My ABM Story – Tony Reilly

Jun 29, 2022

Old Connections Kindle Warm Memories

What do COVID-19 lockdowns and an experience 54 years ago have in common? Read this story from one ABM supporter, Tony Reilly, to find out.

Tony writes:


“I was fortunate to spend seven months at Dogura (Milne Bay Province, Papua New Guinea) in 1968, as an unqualified teacher. I was 18 and between school and university. It’s now called a gap year!*

“I was welcomed to the site by Bishop Henry Kendall and Principal of the St Pauls (Primary) School, Gerald Cornish. There were about 20 voluntary personnel on site from Australia and England, as well as local teachers and staff.

“I taught a Standard 3 class at the school. All classes were taught in English, although the local Wedau language was spoken freely outside the classrooms.

“The days began early with maintenance jobs around the site at about 6.30am, with full and weekly boarders. Sweeping and grass cutting were frequent tasks, involving all the children.

“A morning assembly commenced the school day, held in the Cathedral, with morning prayers and readings.

“A syllabus was provided, giving structure to the teaching – invaluable for the untrained teacher. The emphasis was on reading, writing, arithmetic, and general studies. Time was also allocated to physical education, including the occasional swim in the river.

“The boarders were provided with pearled wheat and tins of fish as a basis for their meals, cooked by themselves. The school had also developed a vegetable garden about 30 minutes’ walk up the river to provide a more varied diet. Working bees in the garden took place most Saturdays.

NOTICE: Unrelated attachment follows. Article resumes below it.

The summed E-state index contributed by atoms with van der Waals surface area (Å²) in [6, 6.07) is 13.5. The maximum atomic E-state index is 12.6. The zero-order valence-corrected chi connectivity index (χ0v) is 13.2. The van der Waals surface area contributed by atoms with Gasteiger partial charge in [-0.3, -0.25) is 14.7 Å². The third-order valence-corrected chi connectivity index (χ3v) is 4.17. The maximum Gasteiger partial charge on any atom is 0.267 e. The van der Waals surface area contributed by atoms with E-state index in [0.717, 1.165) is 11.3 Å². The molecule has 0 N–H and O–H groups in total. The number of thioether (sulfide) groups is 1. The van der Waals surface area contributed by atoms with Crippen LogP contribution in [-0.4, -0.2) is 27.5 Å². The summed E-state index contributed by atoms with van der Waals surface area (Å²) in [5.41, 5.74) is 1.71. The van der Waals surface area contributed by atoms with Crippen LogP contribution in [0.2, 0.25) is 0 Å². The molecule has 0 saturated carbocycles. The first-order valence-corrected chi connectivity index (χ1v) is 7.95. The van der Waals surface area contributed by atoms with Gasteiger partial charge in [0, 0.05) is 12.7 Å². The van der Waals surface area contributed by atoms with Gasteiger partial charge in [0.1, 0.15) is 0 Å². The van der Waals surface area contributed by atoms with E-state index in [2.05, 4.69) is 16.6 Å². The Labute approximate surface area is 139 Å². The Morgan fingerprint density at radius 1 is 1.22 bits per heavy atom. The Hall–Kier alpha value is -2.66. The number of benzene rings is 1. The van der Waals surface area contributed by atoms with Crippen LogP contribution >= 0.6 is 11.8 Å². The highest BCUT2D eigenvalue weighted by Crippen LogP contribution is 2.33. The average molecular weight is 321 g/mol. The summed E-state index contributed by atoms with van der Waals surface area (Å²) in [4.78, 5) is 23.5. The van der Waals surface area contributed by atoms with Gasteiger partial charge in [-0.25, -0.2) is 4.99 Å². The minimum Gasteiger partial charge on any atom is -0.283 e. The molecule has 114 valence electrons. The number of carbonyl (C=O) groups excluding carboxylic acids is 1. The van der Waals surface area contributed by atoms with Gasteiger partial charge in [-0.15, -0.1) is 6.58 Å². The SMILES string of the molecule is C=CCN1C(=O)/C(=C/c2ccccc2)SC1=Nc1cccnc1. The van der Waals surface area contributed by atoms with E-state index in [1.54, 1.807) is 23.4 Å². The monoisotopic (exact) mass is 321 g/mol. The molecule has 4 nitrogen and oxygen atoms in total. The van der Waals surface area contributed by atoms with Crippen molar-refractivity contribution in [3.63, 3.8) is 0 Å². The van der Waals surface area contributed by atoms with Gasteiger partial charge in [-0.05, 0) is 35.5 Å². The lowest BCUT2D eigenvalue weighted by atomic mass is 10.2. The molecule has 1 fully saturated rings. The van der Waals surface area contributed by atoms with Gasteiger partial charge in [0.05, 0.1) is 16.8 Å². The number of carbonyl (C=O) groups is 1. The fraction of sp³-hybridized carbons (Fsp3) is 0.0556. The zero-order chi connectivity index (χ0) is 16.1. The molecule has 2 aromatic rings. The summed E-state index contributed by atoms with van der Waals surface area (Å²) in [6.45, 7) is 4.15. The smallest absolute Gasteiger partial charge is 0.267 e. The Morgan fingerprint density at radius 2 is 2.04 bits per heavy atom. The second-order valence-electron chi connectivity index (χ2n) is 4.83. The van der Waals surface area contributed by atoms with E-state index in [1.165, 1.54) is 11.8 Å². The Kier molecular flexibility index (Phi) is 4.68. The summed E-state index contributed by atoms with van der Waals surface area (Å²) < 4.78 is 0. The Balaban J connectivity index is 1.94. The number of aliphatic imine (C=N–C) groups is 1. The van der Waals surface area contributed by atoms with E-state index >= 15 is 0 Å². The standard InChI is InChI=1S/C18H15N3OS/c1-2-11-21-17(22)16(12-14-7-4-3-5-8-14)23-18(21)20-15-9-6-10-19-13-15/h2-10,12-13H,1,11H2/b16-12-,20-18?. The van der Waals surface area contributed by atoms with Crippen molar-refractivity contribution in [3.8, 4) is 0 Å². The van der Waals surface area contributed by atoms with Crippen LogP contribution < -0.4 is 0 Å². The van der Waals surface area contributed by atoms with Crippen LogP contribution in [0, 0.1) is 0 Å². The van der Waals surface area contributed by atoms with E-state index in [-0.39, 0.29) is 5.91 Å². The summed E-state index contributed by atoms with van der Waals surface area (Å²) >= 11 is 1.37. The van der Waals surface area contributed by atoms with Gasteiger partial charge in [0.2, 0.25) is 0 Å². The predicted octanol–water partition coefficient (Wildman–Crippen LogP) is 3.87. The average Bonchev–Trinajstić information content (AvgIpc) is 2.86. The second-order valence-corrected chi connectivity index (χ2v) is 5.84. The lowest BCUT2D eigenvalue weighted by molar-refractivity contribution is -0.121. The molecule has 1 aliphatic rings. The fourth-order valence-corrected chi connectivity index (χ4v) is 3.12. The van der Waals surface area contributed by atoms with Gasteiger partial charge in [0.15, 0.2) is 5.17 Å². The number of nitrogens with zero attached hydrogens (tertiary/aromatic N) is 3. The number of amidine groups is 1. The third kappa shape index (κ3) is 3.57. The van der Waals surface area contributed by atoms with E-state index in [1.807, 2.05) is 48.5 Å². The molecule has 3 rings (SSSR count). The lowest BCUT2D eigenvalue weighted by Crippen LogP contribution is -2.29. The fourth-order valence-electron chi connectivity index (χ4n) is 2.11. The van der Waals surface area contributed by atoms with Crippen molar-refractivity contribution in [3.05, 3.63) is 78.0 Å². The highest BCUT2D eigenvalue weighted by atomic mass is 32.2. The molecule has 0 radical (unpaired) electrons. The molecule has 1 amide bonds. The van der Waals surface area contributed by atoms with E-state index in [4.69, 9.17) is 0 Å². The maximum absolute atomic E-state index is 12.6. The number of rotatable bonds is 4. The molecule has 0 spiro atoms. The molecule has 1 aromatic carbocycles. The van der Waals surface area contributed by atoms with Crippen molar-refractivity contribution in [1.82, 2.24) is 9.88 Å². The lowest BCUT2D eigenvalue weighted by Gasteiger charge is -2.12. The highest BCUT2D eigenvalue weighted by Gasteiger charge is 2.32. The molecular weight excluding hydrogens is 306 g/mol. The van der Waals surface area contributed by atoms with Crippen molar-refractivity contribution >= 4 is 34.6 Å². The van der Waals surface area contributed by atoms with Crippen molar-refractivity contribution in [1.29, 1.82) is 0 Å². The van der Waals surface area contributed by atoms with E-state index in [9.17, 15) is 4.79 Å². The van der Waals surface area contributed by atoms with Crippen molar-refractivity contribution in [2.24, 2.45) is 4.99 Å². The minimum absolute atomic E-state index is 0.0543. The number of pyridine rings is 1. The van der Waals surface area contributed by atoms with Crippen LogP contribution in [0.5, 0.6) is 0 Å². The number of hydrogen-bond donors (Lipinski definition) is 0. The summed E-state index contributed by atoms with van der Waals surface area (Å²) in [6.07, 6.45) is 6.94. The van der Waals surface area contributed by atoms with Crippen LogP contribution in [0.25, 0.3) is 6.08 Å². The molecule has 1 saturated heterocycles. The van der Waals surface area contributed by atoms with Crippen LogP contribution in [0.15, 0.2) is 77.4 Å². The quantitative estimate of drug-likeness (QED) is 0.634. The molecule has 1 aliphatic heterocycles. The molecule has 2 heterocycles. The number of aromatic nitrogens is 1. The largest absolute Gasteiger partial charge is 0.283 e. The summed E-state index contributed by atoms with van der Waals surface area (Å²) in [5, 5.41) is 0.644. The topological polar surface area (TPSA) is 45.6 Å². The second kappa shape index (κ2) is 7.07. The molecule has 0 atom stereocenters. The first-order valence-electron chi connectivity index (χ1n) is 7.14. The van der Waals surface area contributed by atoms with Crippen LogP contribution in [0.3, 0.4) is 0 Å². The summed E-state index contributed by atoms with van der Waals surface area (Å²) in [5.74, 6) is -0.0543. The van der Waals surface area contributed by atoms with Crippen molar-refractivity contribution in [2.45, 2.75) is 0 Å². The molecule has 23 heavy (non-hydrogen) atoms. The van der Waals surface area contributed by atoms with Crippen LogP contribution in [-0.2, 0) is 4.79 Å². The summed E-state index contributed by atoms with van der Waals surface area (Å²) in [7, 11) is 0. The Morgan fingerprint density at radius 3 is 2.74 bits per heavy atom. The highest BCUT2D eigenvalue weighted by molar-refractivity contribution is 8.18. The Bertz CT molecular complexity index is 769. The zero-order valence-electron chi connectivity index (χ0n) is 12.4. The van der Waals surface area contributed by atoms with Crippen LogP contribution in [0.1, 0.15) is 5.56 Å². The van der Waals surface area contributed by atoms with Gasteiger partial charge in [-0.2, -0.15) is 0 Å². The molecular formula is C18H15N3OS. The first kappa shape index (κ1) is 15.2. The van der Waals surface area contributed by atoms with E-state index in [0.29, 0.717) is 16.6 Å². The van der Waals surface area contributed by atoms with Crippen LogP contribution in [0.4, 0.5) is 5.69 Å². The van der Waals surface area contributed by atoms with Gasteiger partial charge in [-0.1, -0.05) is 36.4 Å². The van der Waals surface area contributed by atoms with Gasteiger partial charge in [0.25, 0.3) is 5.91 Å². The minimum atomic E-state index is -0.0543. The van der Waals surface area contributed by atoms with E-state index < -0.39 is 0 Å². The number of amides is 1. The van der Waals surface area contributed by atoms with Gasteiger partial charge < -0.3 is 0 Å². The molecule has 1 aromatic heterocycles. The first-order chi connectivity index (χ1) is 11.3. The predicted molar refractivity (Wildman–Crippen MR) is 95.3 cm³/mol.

“The site included a (then) newly-constructed hospital (St Barnabas’) and ran a generator for lighting and medical instruments during the day and early evening. However, this was turned off at night. We used kerosene pressure lamps outside the generator hours. They are quite dangerous devices, with risk of fire if knocked over and hot if accidentally touched. Also, transporting kerosene into remote areas, where roads are minimal, is a huge task.”


“During this recent Covid lockdown, I had time to look through my old slides of the fabulous experience I’d had over 50 years ago. It triggered many memories of the people and activities I’d taken part in. There was the school experience, but also the walks to villages in the hills behind the local villages of Pova and Wedau. We walked to Gadovisu, some six hours away for a weekend and I was invited to go on the five-day Mothers Union Patrol during the September break. It was an incredible experience in very remote country with Mrs Kendall, Bishop Kendall’s wife, and about five others. There were no generators in those remote places and lighting was minimal.

“It is also humbling to remember how these students at the school were bilingual, whilst we learnt only a few words of the local Wedau language. The hymnbook and Service book had all been translated into the local language.”

The ”voluntary workers” Tony refers to included ABM missionaries sent to the school or St Barnabas’ Hospital. Tony remembers these missionaries, and it is that connection which led him to become an ABM supporter.

Through a recent generous donation, Tony was able to give something back to the community that gave him so much in his youth.

ABM wishes to thank Tony for his generosity in sharing his ABM story. You can learn more about our current work with the Anglican Church of PNG here. If you’d like to share your ABM story to encourage others in God’s mission, please contact for more information.

*Until about 2001 students from various Anglican schools around Australia went to St Paul’s and Holy Name schools in Dogura as part of a “gap year” experience.